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3/9/11 Radio Radio: Wind Farm Strong Arm and the human 'collateral damage' it leaves behind







March 9, 2011


Residents in the town of Falmouth say that a nearly 400-foot wind turbine has severely impacted their quality of life.


They talk about noise issues, ringing in their ears and changes in pressure when they are outside.


But sound isn’t the only thing generating discontent.


As Sean Corcoran reports in the third part of our series, The Falmouth Experience: The Trouble with One Town’s Turbine, there also are complaints about a phenomenon called shadow flicker.



Malcom Donald sits in his kitchen, near some of the extra windows he and his wife installed last year. He says a light-flicker caused by the turbine’s blades have degraded his quality of life.

 FALMOUTH, Mass. — It’s just after 8 in the morning, and as a light show begins in the kitchen, Malcolm Donald goes over to his computer and fiddles with its music player.


“Well, is it time to put on Dancing Queen?” he asks. “You have to do something to make it a little more tolerable, and I’ve been putting on a little disco music.”


What just a few minutes ago was a well-lit kitchen now is filled with flashing light.


The reason stands some 1,900 feet away in the form of a 400-foot wind turbine at the town’s waste water treatment plant called Wind One. Some neighbors allege the noise from the turbine is making them sick. Donald feels fine. But what he does have is this “shadow flicker,” which creates a strobe light effect on the neighborhood as the sun rises behind the moving blades.


Filmed by Malcom Donald in his kitchen

“I don’t know why we should have to be exposed to this. Somebody’s put up a machine, we lived here 20 years, and now all of a sudden we have flashing lights in the morning,” said Donald.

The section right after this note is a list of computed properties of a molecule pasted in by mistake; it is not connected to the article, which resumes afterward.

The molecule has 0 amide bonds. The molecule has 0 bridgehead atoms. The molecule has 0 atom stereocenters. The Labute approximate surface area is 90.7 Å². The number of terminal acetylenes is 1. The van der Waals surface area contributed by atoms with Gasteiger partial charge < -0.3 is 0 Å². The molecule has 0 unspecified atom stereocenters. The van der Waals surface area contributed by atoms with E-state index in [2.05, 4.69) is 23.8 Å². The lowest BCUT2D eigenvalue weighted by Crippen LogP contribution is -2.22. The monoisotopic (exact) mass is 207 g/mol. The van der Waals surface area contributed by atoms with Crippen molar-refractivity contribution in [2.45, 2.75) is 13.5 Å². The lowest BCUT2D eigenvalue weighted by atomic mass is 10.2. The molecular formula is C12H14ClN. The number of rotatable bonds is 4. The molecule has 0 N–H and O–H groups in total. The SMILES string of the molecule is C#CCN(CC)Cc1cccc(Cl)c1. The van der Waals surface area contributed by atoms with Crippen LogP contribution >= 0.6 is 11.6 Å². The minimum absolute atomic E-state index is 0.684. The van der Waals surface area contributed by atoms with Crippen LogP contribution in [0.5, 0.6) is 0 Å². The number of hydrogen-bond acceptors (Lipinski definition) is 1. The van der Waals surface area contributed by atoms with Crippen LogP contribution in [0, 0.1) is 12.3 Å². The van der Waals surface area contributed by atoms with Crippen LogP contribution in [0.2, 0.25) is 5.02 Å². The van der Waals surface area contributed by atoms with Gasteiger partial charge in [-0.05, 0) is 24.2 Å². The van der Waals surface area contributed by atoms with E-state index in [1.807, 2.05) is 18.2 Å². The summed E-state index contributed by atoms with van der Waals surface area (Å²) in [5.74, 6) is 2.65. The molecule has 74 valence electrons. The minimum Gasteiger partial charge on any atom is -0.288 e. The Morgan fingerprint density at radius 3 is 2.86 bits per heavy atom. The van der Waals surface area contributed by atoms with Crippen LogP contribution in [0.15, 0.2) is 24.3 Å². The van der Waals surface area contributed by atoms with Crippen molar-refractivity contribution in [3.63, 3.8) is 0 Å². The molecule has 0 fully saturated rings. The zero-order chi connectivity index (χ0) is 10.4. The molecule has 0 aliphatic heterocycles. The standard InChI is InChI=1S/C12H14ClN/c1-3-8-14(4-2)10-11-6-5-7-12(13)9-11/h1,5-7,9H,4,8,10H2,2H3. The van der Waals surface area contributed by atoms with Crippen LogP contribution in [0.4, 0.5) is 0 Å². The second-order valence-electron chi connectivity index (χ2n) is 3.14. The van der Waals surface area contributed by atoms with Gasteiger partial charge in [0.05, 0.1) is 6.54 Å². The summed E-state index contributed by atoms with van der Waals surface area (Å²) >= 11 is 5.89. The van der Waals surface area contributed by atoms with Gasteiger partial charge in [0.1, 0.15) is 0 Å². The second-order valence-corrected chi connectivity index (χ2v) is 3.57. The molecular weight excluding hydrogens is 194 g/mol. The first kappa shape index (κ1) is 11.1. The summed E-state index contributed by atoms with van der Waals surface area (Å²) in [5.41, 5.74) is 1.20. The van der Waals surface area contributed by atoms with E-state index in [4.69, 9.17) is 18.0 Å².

The intense flashing can make reading, watching television and even having a conversation a challenge. A good analogy might be to imagine trying to read a book in a moving car as the sun flashes through the trees. Donald says that this time of year the flashing continues for about 30 minutes.


Two years ago, that wouldn’t have been too much of a problem. But last year Donald and his wife installed a half-dozen new windows in the rear of the house in an effort to eat breakfast with the sunlight.


“We’ve just done major renovations, taken out some walls so we can live here and enjoy the sunshine. And now the sunshine is flashing at us,” Donald said.


Shadow flicker outside the Donald home


Opponents of wind turbines typically give a wide range of reasons for opposing it. There’s talk about alleged human and animal health effects, questions about connecting to the electricity grid, and concerns about cost, industrial accidents, property values and general noise.


David McGlinchey of the non-partisan Manomet Center for Conservation Studies in Plymouth says shadow flicker often is another source of concern, but more of an annoyance.

“As far as we know, there are no health affects related to flicker. On the other hand, if that’s your house and it’s occurring when you want to eat breakfast, it’s an impact. It’s a nuisance,” explains McGlinchey.